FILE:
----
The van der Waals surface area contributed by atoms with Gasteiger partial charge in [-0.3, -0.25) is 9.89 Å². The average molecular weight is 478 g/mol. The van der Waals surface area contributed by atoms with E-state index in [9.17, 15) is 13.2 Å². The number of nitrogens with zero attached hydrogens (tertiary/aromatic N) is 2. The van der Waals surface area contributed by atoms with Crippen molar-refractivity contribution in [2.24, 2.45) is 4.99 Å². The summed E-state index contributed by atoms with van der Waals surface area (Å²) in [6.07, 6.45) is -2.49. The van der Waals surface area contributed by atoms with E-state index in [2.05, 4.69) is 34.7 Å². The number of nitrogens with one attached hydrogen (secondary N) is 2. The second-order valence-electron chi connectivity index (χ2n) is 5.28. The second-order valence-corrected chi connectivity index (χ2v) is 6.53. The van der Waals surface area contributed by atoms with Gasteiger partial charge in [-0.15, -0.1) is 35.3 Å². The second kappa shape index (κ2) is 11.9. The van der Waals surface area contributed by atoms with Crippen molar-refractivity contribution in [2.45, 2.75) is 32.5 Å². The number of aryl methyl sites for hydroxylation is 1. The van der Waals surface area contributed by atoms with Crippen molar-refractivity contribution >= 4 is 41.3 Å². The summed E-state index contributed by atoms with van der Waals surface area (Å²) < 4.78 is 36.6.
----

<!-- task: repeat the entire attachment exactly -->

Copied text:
The van der Waals surface area contributed by atoms with Gasteiger partial charge in [-0.3, -0.25) is 9.89 Å². The average molecular weight is 478 g/mol. The van der Waals surface area contributed by atoms with E-state index in [9.17, 15) is 13.2 Å². The number of nitrogens with zero attached hydrogens (tertiary/aromatic N) is 2. The van der Waals surface area contributed by atoms with Crippen molar-refractivity contribution in [2.24, 2.45) is 4.99 Å². The summed E-state index contributed by atoms with van der Waals surface area (Å²) in [6.07, 6.45) is -2.49. The van der Waals surface area contributed by atoms with E-state index in [2.05, 4.69) is 34.7 Å². The number of nitrogens with one attached hydrogen (secondary N) is 2. The second-order valence-electron chi connectivity index (χ2n) is 5.28. The second-order valence-corrected chi connectivity index (χ2v) is 6.53. The van der Waals surface area contributed by atoms with Gasteiger partial charge in [-0.15, -0.1) is 35.3 Å². The second kappa shape index (κ2) is 11.9. The van der Waals surface area contributed by atoms with Crippen molar-refractivity contribution in [2.45, 2.75) is 32.5 Å². The number of aryl methyl sites for hydroxylation is 1. The van der Waals surface area contributed by atoms with Crippen molar-refractivity contribution >= 4 is 41.3 Å². The summed E-state index contributed by atoms with van der Waals surface area (Å²) < 4.78 is 36.6.